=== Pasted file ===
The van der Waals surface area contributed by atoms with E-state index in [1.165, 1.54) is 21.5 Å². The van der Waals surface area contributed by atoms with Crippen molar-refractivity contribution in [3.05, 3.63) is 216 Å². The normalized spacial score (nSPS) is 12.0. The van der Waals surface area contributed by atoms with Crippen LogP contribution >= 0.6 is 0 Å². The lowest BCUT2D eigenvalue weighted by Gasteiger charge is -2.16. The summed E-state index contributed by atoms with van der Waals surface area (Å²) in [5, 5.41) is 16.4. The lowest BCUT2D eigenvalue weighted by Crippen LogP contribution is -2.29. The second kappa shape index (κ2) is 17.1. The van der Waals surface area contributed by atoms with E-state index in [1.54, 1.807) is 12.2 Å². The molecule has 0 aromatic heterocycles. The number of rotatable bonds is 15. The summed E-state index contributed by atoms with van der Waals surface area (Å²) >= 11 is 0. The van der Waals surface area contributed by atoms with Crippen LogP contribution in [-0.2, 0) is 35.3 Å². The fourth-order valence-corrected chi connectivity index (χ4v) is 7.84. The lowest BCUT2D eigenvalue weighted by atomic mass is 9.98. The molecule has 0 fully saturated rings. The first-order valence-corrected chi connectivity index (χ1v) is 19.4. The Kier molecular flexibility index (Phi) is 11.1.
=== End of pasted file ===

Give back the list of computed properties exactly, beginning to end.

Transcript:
The van der Waals surface area contributed by atoms with E-state index in [1.165, 1.54) is 21.5 Å². The van der Waals surface area contributed by atoms with Crippen molar-refractivity contribution in [3.05, 3.63) is 216 Å². The normalized spacial score (nSPS) is 12.0. The van der Waals surface area contributed by atoms with Crippen LogP contribution >= 0.6 is 0 Å². The lowest BCUT2D eigenvalue weighted by Gasteiger charge is -2.16. The summed E-state index contributed by atoms with van der Waals surface area (Å²) in [5, 5.41) is 16.4. The lowest BCUT2D eigenvalue weighted by Crippen LogP contribution is -2.29. The second kappa shape index (κ2) is 17.1. The van der Waals surface area contributed by atoms with E-state index in [1.54, 1.807) is 12.2 Å². The molecule has 0 aromatic heterocycles. The number of rotatable bonds is 15. The summed E-state index contributed by atoms with van der Waals surface area (Å²) >= 11 is 0. The van der Waals surface area contributed by atoms with Crippen LogP contribution in [-0.2, 0) is 35.3 Å². The fourth-order valence-corrected chi connectivity index (χ4v) is 7.84. The lowest BCUT2D eigenvalue weighted by atomic mass is 9.98. The molecule has 0 fully saturated rings. The first-order valence-corrected chi connectivity index (χ1v) is 19.4. The Kier molecular flexibility index (Phi) is 11.1.